Tuesday, 9 September 2014


WIth just one more day in Reykjavik before flying home, we wanted to see some of Iceland. Snaefellsnes - a 200km drive from Reykjavik - fits the bill nicely. The scenery on the way is typically volcanic. There are similar landforms in places like Skye and Mull but these volcanic rocks, although the youngest in Scotland, are millions of years old. In Iceland, they are still being born.

Trap country:

Snaefellsnes is the 60 mile long peninsula of Snaefell, a glacier-capped volcano that inspired Jules Verne (it was his entrance point to the centre of the earth). There's a Snaefell on Man (from which the six kingdoms of Man, Ireland, Scotland, Wales, England, and Heaven can be seen). The one on Man is 620m high and has a funicular railway station and cafe at the top. The one in Iceland is over twice as high, is capped by a glacier, and is considered by those who consider these things to be one of the seven major energy centres of the earth. Thanks to the clear Arctic light it can be clearly seen from Reykjavik despite being 80  miles distant.

Distant Snaefell:

We set off early, picking up a couple of young American hitchhikers who had been sleeping in caves near the road. It was a beautiful day. The sun felt dangerously bright, and the air very dry, but the temperatures stayed in the mid teens and despite expecting sunburn, none happened. Eventually we arrived in Stykkishólmur and stretched our legs. The Americans had just missed a ferry to the Westfjords, a particularly remote and scenic part of Iceland. We had a look around the harbour.


Brightly-painted wood and corrugated iron houses bring a cheerful note to a grand and empty landscape.

Stykkishólmur harbour:

Continuing west we passed Berserkerjarun. The sagas describe a road through this lava field as an 'impossible task' set by a farmer to two berserkers as the price for his daughter's hand in marriage to one of them. To his consternation, they successfully cut a road through the flows, and returned to claim their prize. However whilst they were relaxed and unarmed in a sauna, the farmer and his neighbour burst in and killed them. As any Boer could tell you, 'the farmer has a plan'.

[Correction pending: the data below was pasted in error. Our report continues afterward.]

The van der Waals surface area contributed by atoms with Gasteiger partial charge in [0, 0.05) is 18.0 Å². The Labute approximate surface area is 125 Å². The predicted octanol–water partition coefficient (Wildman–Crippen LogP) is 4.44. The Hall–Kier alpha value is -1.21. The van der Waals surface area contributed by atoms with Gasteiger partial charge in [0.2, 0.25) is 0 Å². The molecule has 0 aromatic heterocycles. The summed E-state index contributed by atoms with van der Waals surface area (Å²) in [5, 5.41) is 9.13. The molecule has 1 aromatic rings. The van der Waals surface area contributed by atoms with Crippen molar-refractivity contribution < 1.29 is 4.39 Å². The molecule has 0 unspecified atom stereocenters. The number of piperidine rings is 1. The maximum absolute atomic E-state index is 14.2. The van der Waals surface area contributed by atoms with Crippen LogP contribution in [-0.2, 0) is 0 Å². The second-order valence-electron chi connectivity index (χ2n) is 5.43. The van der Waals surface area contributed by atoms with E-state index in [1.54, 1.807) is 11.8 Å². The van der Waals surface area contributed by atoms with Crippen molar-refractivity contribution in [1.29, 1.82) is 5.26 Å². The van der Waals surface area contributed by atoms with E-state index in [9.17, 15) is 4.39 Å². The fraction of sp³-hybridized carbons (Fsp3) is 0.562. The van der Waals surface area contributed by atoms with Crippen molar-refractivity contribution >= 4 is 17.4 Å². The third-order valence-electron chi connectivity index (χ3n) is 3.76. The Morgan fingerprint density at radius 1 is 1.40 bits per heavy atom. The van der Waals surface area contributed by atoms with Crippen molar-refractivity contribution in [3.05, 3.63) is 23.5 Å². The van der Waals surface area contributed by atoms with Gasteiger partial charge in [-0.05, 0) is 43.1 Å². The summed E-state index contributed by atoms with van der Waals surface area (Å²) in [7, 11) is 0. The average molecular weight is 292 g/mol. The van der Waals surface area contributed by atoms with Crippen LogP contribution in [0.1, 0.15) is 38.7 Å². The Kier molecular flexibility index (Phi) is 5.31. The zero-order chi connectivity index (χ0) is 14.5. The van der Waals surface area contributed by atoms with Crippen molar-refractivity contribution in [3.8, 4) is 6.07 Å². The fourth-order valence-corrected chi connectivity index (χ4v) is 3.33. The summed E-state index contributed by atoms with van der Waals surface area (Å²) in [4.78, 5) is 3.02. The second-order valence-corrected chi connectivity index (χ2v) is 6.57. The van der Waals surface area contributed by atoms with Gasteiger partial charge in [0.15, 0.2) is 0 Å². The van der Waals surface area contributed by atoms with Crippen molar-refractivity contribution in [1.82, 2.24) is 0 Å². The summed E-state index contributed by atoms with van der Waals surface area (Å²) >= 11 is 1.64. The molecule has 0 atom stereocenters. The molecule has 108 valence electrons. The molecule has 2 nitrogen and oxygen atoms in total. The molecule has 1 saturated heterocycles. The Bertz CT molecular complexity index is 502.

Northern Snaefellsnes:

The sauna is a peculiarly Scandanavian institution, but in Iceland it is possible to bathe in hot spring water all year round. We saw smoke near a road and wandered over to it, to come across a steaming vent hole, water running out of it into the sea. These must have made life in an Icelandic winter slightly more bearable to those who lived nearby.

And then we saw it. One of Iceland's most photogenic hills. The 463m high Kirkjufell.

Kirkjufell rises next to the village of Grundarfjörður which has a beautiful red-roofed church and a saga museum. We ate lunch and the local school came out, the children gathered small groups, talking unhurriedly. I've never seen such a quiet group of school kids. Is there something about the place that breeds, if not reverence, then stillness? I should point out that none of these photos have been photoshopped in any way. It really is this uncannily bright and clear in the high north sunshine.

Grundarfjörður main street:

Kirkjufell provides amazing photo opportunities, especially around a roadside waterfall. We met a young Norwegian who was taking photos on an impressive camera. He had spent a few days camping in the village and a local had told him about the northern lights that had been on display lately. "In summer?" I was surprised. As had he been, but he showed us the incredible evidence on his camera's display. Unfortunately I have lost his business card, so you will have to make do with my own photos.


As we travelled along the peninsula towards Olafsvik, the scenery just got better and better but... that is a post for another time...

South Snaefellsnes, return journey:

"Autumn is on its way," said the woman in the cafe in Borgarnes on our way back. I scoffed but on our return to Scotland, the leaves were already turning and falling, the brambles ripe. It was still August. An early end to summer - but what a way to end it, with a short trip to Iceland.


Ian Johnston said...

Absolutely loved these posts Robert, Iceland has been on the "love to go" list for some time.... Kirkjufjell bears a passing resemblance to Suliven in a couple of your images, and also seems to have the same chameleon quality, different from every angle. Thanks for posting !

Kind regards

blueskyscotland said...

You only get light like that in the far north. Great set of photographs. I've noticed that for the past couple of years here. Spring is earlier now but so is Autumn by almost a month.

Chris said...

Great photos - sounds like a good trip.

Robert Craig said...

Thanks for the comments. Nice to know someone is reading! Been busy recently but more news soon...